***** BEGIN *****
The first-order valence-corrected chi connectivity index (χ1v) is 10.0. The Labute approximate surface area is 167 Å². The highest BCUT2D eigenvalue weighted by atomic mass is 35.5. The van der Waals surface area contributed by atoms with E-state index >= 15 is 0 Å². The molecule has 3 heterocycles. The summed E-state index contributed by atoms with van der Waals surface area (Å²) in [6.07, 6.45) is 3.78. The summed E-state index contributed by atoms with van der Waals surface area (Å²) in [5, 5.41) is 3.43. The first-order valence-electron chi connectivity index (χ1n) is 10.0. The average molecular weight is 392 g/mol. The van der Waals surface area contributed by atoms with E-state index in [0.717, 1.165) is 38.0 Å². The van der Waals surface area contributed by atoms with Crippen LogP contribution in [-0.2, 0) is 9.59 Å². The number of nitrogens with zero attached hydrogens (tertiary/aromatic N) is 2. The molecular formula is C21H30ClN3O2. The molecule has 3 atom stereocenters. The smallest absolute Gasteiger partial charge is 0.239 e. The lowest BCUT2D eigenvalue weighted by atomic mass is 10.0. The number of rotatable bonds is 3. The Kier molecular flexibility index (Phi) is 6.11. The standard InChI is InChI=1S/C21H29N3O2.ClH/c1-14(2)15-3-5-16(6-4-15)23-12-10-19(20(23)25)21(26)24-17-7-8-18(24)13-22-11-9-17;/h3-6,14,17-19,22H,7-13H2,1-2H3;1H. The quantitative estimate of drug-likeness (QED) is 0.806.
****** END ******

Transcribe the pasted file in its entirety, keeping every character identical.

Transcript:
The first-order valence-corrected chi connectivity index (χ1v) is 10.0. The Labute approximate surface area is 167 Å². The highest BCUT2D eigenvalue weighted by atomic mass is 35.5. The van der Waals surface area contributed by atoms with E-state index >= 15 is 0 Å². The molecule has 3 heterocycles. The summed E-state index contributed by atoms with van der Waals surface area (Å²) in [6.07, 6.45) is 3.78. The summed E-state index contributed by atoms with van der Waals surface area (Å²) in [5, 5.41) is 3.43. The first-order valence-electron chi connectivity index (χ1n) is 10.0. The average molecular weight is 392 g/mol. The van der Waals surface area contributed by atoms with E-state index in [0.717, 1.165) is 38.0 Å². The van der Waals surface area contributed by atoms with Crippen LogP contribution in [-0.2, 0) is 9.59 Å². The number of nitrogens with zero attached hydrogens (tertiary/aromatic N) is 2. The molecular formula is C21H30ClN3O2. The molecule has 3 atom stereocenters. The smallest absolute Gasteiger partial charge is 0.239 e. The lowest BCUT2D eigenvalue weighted by atomic mass is 10.0. The number of rotatable bonds is 3. The Kier molecular flexibility index (Phi) is 6.11. The standard InChI is InChI=1S/C21H29N3O2.ClH/c1-14(2)15-3-5-16(6-4-15)23-12-10-19(20(23)25)21(26)24-17-7-8-18(24)13-22-11-9-17;/h3-6,14,17-19,22H,7-13H2,1-2H3;1H. The quantitative estimate of drug-likeness (QED) is 0.806.